Saturday, May 15, 2010

driving white-knuckled through a Texas thunderstorm

I could see the clouds looming in the distance. They were like a dark wall in the sky, and i was heading right towards them. Just a few weeks ago we had a series of storms pass through birmingham, and I remember looking out the window trying to figure out which direction they were coming from. I had to resort to looking at an online radar to figure out where and when the rain was coming. There was an element of surprise in this, because with all the trees, hills, and valleys, most of the horizon was invisible to me.

Fast-forward to yesterday. I’m on my way back to Dallas, and I’m about 20 miles into east Texas. That’s the first time I saw the clouds. For the next couple hours they were my backdrop. And with each mile I drove, I was inching my way closer and closer to this line of thunderstorms.

It got me thinking about how we react to stuff that happens to us in life. There are times when something comes right out of the blue and surprises you, leaving you spinning with either joy or confusion (and sometimes both). Then there are the times when you can see something coming for miles and miles. There is a sense of foreboding as you wait for the inevitable to happen. All you can do is brace yourself.

My path eventually collided with the oncoming storm. I found myself in the middle of a good ole Texas thunderstorm, wind whipping up patches of dust and trees shaking with the raucous gusts. Rain fell on my windshield like bullets from a gun, with those big splatters that leave crater-like impressions on the glass. The cloudline was so low and dark it seemed to brush against the tops of the trees. I turned my wipers on full blast, put both hands on the wheel, and just drove right on through it.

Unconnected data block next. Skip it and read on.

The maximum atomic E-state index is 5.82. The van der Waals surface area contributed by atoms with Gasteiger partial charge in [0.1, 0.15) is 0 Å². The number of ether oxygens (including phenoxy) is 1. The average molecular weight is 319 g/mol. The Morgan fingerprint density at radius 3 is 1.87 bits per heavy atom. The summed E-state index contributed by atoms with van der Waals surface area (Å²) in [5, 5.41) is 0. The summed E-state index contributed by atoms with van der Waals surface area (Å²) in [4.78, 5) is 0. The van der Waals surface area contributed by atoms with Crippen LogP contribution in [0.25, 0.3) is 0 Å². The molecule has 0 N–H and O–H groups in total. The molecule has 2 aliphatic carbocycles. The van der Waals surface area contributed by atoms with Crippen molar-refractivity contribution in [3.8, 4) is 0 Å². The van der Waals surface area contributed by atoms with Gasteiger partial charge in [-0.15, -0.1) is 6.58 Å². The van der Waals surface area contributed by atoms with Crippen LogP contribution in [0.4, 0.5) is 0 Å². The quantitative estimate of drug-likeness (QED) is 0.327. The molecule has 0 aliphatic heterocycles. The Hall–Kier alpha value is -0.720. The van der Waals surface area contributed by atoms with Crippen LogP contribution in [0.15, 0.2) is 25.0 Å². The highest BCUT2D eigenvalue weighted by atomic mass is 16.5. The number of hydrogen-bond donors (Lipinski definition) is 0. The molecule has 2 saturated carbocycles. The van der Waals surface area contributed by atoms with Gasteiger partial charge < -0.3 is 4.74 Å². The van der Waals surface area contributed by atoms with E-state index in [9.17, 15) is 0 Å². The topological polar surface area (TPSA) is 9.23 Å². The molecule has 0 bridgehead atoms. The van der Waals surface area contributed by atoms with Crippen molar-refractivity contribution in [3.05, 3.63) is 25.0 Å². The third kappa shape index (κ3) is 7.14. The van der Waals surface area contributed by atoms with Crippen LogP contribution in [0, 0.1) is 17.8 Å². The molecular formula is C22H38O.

Sometimes you can brace yourself for things that happen in life, and sometimes you get blindsided. Either way, you’re never fully in control, and thunderstorms have a great way of reminding you of that fact. When the good times, and the bad, roll in, we’re called to keep our eyes fixed on the Author and Perfecter of our faith, not getting consumed by the current around us. There is something reassuring about that call. It reminds us that our attitudes and our reactions are choices. You can either ride the roller-coaster of daily emotions or choose to let joy and hope light up your life regardless of the circumstances.

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